Created as part of Franklin D. Roosevelt's New Deal, The Works Progress Administration (W.P.A.) was a relief program that provided employment to millions of Americans during the Great Depression (1929-1941). Unemployed artists could apply to the Federal Art Project, a department of the W.P.A. that assisted some 10,000 painters, sculptors, and graphic designers from 1935-1943; among the many well-known artists to create works for the program were Jackson Pollock, Lee Krasner, Jacob Lawrence, Yasuo Kuniyoshi, Selma Burke, Marsden Hartley, Augusta Savage, Morris Graves, and many others. Many of the artists involved with the program were graphic designers, however, who were asked to design posters for travel, zoos, parks, and civic-minded messages for societal betterment. The following examples, curated from the collection of the Library of Congress, are emblematic of the stylistic conventions of the 1930s, including the Art Deco love of line and geometric forms. Other posters in this exhibition reflect the influence of 1920s classical revival, De Stijl, and Cubism. Many in this series warn against transmitting Tuberculosis and other diseases--a stark reminder that our current national health crisis has precedents earlier in our country's history.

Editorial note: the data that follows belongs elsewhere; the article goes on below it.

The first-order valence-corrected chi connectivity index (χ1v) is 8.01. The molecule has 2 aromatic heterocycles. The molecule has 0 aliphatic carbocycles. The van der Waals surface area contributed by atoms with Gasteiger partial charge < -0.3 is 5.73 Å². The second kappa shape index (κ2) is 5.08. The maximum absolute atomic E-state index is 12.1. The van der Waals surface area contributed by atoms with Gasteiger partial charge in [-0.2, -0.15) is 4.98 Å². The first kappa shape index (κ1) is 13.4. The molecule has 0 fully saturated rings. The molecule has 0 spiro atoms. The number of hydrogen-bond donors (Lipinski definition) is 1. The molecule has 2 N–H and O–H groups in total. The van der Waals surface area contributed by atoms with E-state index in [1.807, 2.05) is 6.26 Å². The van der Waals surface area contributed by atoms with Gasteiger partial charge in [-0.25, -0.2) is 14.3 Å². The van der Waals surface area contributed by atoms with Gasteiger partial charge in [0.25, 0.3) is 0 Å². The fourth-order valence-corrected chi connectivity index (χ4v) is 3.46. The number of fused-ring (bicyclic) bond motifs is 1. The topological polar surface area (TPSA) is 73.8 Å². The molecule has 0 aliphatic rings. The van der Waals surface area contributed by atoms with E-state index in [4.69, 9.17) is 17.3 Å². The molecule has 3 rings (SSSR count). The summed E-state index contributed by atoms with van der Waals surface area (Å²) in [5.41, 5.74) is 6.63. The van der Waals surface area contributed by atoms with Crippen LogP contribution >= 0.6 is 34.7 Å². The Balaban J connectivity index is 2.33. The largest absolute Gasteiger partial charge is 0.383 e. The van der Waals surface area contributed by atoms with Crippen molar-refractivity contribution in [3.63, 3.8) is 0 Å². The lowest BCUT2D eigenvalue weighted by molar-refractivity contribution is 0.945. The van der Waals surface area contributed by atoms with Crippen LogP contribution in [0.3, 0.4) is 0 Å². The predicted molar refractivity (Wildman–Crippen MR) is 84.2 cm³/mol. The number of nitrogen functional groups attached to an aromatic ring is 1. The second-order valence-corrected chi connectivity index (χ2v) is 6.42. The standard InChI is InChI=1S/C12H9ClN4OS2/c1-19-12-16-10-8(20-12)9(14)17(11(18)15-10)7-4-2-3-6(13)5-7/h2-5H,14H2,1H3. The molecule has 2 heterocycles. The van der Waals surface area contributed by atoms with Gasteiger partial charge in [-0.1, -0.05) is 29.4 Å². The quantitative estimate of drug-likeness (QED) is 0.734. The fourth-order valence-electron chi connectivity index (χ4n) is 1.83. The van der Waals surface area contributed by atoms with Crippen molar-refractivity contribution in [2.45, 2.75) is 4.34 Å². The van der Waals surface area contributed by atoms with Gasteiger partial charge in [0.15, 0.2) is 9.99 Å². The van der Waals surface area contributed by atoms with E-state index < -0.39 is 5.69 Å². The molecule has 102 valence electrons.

Brian E. Hack, Ph.D.